Emergency repairs are inevitable over the course of a roof’s life. When leaks or other issues arise, building owners with a plan can handle emergency repairs quickly and efficiently and then move on. Failing to establish a plan, on the other hand, forces the delay of critical repairs and jeopardizes the integrity of the roof system, as well as the safety of the people in the building.
Emergency Plans: a Non-Optional Aspect of Roof Management
Roofs are subject to the elements, impact from debris, and even hurricanes and tornadoes in some regions. In this sense, no emergency should ever be entirely unexpected. Building owners should anticipate and plan for possible setbacks, making it easier to take action quickly and strategically in the event of an emergency. The first step to address roof issues as they arise is to have an action plan ready for when — not if — they occur. Planning — and budgeting — for a roof emergency is a natural and necessary part of roof management.
Without a plan, immediate repairs may have to be put off. Left unchecked, even small issues can turn into larger problems that compromise the safety of the employees or customers within. Unresolved leaks can lead to costly slip-and-fall lawsuits, (especially in retail locations), or inspection violations from health officials or OSHA. Even if a leak never makes it inside the building, moisture can compromise the structural integrity of the building or grow mold. Every building owner should prepare a plan and budget so that he or she can take immediate action in the event of an emergency and minimize the spread of the issue.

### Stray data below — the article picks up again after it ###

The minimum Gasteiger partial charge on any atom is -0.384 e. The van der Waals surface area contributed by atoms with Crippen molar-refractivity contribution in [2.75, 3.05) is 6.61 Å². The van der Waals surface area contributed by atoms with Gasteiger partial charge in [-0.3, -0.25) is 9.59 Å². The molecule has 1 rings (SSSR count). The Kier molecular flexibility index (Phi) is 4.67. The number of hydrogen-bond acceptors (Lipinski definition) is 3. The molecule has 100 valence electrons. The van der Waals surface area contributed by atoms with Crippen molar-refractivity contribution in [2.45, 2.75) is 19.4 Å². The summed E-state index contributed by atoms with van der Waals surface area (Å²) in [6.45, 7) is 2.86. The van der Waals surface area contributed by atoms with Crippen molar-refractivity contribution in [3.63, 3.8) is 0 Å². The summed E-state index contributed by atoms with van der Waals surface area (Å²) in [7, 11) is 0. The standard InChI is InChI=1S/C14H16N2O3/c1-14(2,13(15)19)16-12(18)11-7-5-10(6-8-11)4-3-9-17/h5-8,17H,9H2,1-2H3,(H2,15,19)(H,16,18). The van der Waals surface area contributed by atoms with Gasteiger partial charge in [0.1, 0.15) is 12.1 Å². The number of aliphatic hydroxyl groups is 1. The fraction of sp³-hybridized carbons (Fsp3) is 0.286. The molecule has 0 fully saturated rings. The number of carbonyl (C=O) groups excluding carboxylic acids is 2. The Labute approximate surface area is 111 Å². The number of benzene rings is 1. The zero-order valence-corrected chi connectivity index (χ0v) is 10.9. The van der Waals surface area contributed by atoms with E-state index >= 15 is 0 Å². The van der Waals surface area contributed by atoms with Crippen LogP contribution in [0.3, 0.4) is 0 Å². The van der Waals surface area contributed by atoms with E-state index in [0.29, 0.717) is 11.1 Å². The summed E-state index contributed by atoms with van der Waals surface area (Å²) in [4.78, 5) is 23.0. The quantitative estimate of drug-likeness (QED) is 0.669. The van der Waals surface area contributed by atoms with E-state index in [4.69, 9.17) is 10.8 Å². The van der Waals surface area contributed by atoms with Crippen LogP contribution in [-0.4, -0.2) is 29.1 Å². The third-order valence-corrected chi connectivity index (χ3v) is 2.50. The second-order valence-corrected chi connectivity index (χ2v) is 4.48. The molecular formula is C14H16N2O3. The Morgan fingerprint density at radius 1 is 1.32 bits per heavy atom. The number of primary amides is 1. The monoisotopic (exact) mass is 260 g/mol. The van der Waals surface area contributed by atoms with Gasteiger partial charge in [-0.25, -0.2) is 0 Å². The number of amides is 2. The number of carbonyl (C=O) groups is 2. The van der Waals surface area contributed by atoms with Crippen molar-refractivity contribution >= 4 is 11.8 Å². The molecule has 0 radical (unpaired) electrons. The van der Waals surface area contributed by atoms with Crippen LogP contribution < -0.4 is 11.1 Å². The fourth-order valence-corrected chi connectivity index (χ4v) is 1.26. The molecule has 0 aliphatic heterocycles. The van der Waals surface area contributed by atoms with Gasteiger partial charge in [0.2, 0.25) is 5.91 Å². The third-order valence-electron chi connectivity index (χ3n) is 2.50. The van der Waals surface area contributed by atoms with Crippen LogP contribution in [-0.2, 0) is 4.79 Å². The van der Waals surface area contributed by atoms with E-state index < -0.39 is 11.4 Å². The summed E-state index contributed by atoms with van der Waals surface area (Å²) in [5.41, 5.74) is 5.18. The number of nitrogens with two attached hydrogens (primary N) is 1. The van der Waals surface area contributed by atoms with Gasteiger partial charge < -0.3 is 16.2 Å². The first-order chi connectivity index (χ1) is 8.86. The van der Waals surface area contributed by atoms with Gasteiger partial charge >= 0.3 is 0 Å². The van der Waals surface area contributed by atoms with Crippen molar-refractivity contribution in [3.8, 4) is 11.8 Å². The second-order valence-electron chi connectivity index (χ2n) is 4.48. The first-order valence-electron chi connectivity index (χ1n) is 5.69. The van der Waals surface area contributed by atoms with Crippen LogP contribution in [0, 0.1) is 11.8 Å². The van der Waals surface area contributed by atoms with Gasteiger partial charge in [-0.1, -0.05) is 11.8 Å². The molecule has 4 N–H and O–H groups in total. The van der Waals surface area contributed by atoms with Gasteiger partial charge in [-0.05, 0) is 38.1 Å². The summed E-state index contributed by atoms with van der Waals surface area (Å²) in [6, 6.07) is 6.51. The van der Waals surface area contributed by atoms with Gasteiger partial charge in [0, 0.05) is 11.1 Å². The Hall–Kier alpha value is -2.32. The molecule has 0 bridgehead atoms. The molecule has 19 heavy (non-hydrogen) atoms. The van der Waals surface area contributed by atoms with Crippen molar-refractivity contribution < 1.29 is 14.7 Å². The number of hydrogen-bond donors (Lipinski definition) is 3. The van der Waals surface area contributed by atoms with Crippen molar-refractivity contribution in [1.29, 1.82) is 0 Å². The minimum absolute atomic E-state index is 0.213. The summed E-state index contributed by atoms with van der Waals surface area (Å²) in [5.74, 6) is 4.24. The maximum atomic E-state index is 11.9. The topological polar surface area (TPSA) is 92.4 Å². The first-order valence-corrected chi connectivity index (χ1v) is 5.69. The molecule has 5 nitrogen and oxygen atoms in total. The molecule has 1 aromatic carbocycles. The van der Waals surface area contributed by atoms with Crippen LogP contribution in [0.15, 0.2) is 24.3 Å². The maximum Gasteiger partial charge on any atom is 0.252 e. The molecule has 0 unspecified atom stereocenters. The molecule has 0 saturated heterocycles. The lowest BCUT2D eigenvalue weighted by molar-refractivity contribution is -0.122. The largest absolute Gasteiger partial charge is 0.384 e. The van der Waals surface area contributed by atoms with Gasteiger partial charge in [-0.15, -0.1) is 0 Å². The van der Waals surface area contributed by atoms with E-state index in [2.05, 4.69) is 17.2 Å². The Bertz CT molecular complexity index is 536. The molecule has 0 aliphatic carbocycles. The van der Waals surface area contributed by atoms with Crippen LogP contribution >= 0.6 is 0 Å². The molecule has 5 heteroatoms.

Prepare a Reliable Emergency Plan: Must-Have Inclusions
All emergency plans should work in conjunction with the building’s regular maintenance plan. The two plans should include the following:
- Schedule: The single most important part of any roof emergency plan is a regular inspection and maintenance schedule. Routine inspections identify weak points and enable building owners to proactively prevent issues as opposed to reacting to damage as it occurs; this is the single most effective strategy to save on costly repairs.
- Initial inspection: The initial inspection should be slow and thorough to identify and record even the smallest deficiencies in the roof system. Contractors should examine the entire roof system and inspect every detail.
- Repair priorities: If the inspection reveals any deficiencies, they should fall into two different categories established in the emergency plan: immediate repairs and long-term repairs. A good plan enables building owners to deal with the most pressing anomalies first, while shelving issues that can be deferred to budget for them strategically.
- Records of emergency work: Any emergency work should be documented, photographed, and catalogued in case anything is missed due to the accelerated nature of emergency repairs.
Even the most rigorously inspected and maintained buildings are subject to nature and the realities of structural decline. However, owners can prevent or minimize many costly anomalies with simple preparation and planning; many “emergencies” are predictable given the knowledge of the building’s age, construction, and location. When building owners establish smart, flexible plans to handle emergencies that will inevitably arise, they empower themselves to make repairs without interrupting daily operations.